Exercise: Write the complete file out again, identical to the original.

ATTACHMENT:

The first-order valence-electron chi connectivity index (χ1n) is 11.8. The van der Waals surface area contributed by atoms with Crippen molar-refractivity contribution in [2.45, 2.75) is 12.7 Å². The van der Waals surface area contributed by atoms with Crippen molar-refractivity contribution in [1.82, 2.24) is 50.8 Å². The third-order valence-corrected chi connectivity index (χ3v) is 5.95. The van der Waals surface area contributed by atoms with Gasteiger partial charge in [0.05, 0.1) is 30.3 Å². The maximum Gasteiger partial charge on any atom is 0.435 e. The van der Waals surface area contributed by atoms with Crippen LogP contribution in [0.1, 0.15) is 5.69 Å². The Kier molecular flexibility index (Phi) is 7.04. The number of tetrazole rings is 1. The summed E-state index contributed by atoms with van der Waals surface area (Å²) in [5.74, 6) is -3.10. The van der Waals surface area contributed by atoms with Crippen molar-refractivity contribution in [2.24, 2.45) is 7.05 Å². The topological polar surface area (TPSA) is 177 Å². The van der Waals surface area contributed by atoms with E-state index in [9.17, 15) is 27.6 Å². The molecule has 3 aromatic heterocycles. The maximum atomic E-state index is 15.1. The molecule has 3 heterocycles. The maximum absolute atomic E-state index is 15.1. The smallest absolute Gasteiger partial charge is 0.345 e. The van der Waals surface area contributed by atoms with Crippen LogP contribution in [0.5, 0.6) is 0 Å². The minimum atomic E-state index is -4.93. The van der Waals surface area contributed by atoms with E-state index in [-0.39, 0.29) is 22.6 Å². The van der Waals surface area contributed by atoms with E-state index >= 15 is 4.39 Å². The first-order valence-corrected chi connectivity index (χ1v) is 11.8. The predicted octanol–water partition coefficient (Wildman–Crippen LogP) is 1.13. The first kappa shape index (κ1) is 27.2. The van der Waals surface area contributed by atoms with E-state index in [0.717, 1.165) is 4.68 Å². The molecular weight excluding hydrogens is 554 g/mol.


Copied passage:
The first-order valence-electron chi connectivity index (χ1n) is 11.8. The van der Waals surface area contributed by atoms with Crippen molar-refractivity contribution in [2.45, 2.75) is 12.7 Å². The van der Waals surface area contributed by atoms with Crippen molar-refractivity contribution in [1.82, 2.24) is 50.8 Å². The third-order valence-corrected chi connectivity index (χ3v) is 5.95. The van der Waals surface area contributed by atoms with Gasteiger partial charge in [0.05, 0.1) is 30.3 Å². The maximum Gasteiger partial charge on any atom is 0.435 e. The van der Waals surface area contributed by atoms with Crippen LogP contribution in [0.1, 0.15) is 5.69 Å². The Kier molecular flexibility index (Phi) is 7.04. The number of tetrazole rings is 1. The summed E-state index contributed by atoms with van der Waals surface area (Å²) in [5.74, 6) is -3.10. The van der Waals surface area contributed by atoms with Crippen molar-refractivity contribution in [2.24, 2.45) is 7.05 Å². The topological polar surface area (TPSA) is 177 Å². The van der Waals surface area contributed by atoms with E-state index in [9.17, 15) is 27.6 Å². The molecule has 3 aromatic heterocycles. The maximum atomic E-state index is 15.1. The molecule has 3 heterocycles. The maximum absolute atomic E-state index is 15.1. The smallest absolute Gasteiger partial charge is 0.345 e. The van der Waals surface area contributed by atoms with Crippen LogP contribution in [0.5, 0.6) is 0 Å². The minimum atomic E-state index is -4.93. The van der Waals surface area contributed by atoms with E-state index in [-0.39, 0.29) is 22.6 Å². The van der Waals surface area contributed by atoms with E-state index >= 15 is 4.39 Å². The first-order valence-corrected chi connectivity index (χ1v) is 11.8. The predicted octanol–water partition coefficient (Wildman–Crippen LogP) is 1.13. The first kappa shape index (κ1) is 27.2. The van der Waals surface area contributed by atoms with E-state index in [0.717, 1.165) is 4.68 Å². The molecular weight excluding hydrogens is 554 g/mol.